Tracking interspecies transmission and long-term evolution of an ancient retrovirus using the genomes of modern mammals
William E Diehl Nirali Patel Kate Halm Welkin E Johnson
Boston College, United States
Published March 8, 2016
Cite as eLife 2016;5:e12704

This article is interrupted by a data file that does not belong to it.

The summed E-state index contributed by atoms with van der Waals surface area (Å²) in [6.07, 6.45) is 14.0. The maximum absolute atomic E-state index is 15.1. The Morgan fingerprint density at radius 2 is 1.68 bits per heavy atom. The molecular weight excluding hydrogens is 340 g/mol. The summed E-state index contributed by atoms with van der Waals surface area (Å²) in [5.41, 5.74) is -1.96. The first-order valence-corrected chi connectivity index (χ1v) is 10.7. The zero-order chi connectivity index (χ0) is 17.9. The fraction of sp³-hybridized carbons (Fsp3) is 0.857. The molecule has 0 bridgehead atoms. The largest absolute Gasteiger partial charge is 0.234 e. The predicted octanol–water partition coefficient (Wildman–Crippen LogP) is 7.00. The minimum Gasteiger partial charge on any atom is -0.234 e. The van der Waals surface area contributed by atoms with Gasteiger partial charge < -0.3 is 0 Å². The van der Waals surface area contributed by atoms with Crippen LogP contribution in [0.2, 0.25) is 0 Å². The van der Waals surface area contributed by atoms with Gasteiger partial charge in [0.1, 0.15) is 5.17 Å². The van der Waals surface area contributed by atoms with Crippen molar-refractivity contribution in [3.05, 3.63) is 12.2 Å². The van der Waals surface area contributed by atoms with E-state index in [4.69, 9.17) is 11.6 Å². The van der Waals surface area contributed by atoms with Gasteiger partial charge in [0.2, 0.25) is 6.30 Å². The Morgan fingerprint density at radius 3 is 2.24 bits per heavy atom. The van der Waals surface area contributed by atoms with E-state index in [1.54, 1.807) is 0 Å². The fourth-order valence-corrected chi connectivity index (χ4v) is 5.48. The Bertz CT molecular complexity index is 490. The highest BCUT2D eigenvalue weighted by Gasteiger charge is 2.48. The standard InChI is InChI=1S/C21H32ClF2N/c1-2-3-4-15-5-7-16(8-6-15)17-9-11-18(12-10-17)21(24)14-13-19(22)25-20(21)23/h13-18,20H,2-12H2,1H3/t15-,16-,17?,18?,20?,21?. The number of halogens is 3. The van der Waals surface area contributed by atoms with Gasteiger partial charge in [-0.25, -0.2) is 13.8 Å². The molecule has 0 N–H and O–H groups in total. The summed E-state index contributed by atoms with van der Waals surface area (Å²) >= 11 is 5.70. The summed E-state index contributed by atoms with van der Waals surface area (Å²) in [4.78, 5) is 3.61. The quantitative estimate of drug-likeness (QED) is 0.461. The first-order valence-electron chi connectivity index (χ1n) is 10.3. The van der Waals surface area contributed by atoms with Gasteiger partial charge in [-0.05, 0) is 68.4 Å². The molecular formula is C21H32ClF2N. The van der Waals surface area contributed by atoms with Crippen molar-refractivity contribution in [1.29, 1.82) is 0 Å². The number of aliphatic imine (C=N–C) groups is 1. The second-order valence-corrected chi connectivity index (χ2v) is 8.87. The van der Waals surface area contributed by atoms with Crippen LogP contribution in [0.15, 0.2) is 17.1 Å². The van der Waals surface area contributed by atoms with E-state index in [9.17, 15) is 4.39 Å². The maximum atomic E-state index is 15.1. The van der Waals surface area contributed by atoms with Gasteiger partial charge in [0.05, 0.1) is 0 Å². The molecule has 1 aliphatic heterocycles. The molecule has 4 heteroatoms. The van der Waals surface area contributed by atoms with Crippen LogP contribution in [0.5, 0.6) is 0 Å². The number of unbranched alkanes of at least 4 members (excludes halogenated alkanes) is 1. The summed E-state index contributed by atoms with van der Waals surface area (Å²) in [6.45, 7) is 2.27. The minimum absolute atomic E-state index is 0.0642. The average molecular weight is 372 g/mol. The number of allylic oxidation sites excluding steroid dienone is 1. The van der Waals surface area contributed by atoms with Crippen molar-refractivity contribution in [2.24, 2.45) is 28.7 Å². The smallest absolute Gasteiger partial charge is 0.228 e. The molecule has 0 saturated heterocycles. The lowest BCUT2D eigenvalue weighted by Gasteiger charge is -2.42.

Mammalian genomes typically contain hundreds of thousands of endogenous retroviruses (ERVs), derived from ancient retroviral infections. Using this molecular 'fossil' record, we reconstructed the natural history of a specific retrovirus lineage (ERV-Fc) that disseminated widely between ~33 and ~15 million years ago, corresponding to the Oligocene and early Miocene epochs. Intercontinental viral spread, numerous instances of interspecies transmission and emergence in hosts representing at least 11 mammalian orders, and a significant role for recombination in diversification of this viral lineage were also revealed. By reconstructing the canonical retroviral genes, we identified patterns of adaptation consistent with selection to maintain essential viral protein functions. Our results demonstrate the unique potential of the ERV fossil record for studying the processes of viral spread and emergence as they play out across macro-evolutionary timescales, such that looking back in time may prove insightful for predicting the long-term consequences of newly emerging viral infections.
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